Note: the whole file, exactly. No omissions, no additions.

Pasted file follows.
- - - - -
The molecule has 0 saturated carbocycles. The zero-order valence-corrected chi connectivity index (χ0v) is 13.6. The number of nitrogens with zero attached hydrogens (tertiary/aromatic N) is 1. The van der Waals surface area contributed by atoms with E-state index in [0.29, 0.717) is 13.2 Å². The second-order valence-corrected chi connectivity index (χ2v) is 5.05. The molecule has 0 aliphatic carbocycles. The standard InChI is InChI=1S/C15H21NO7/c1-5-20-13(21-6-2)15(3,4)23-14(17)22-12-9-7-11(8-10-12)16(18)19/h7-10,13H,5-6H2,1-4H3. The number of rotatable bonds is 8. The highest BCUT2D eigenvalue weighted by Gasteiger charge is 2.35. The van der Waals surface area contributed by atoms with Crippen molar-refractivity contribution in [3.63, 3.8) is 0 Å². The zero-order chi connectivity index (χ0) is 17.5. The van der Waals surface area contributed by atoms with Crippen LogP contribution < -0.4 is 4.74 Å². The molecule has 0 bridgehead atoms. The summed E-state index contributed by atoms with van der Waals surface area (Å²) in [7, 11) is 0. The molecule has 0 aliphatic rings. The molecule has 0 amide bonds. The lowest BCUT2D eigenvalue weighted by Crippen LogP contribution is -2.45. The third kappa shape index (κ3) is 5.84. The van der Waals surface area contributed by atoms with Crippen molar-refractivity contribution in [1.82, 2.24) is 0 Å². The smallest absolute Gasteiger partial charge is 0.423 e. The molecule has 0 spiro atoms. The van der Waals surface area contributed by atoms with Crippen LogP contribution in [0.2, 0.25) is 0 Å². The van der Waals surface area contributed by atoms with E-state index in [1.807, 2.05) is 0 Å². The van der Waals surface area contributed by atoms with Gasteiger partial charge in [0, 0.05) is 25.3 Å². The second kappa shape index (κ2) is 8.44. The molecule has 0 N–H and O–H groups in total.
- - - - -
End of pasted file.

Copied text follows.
The molecule has 0 saturated carbocycles. The zero-order valence-corrected chi connectivity index (χ0v) is 13.6. The number of nitrogens with zero attached hydrogens (tertiary/aromatic N) is 1. The van der Waals surface area contributed by atoms with E-state index in [0.29, 0.717) is 13.2 Å². The second-order valence-corrected chi connectivity index (χ2v) is 5.05. The molecule has 0 aliphatic carbocycles. The standard InChI is InChI=1S/C15H21NO7/c1-5-20-13(21-6-2)15(3,4)23-14(17)22-12-9-7-11(8-10-12)16(18)19/h7-10,13H,5-6H2,1-4H3. The number of rotatable bonds is 8. The highest BCUT2D eigenvalue weighted by Gasteiger charge is 2.35. The van der Waals surface area contributed by atoms with Crippen molar-refractivity contribution in [3.63, 3.8) is 0 Å². The zero-order chi connectivity index (χ0) is 17.5. The van der Waals surface area contributed by atoms with Crippen LogP contribution < -0.4 is 4.74 Å². The molecule has 0 bridgehead atoms. The summed E-state index contributed by atoms with van der Waals surface area (Å²) in [7, 11) is 0. The molecule has 0 aliphatic rings. The molecule has 0 amide bonds. The lowest BCUT2D eigenvalue weighted by Crippen LogP contribution is -2.45. The third kappa shape index (κ3) is 5.84. The van der Waals surface area contributed by atoms with Crippen molar-refractivity contribution in [1.82, 2.24) is 0 Å². The smallest absolute Gasteiger partial charge is 0.423 e. The molecule has 0 spiro atoms. The van der Waals surface area contributed by atoms with Crippen LogP contribution in [0.2, 0.25) is 0 Å². The van der Waals surface area contributed by atoms with E-state index in [1.807, 2.05) is 0 Å². The van der Waals surface area contributed by atoms with Gasteiger partial charge in [0, 0.05) is 25.3 Å². The second kappa shape index (κ2) is 8.44. The molecule has 0 N–H and O–H groups in total.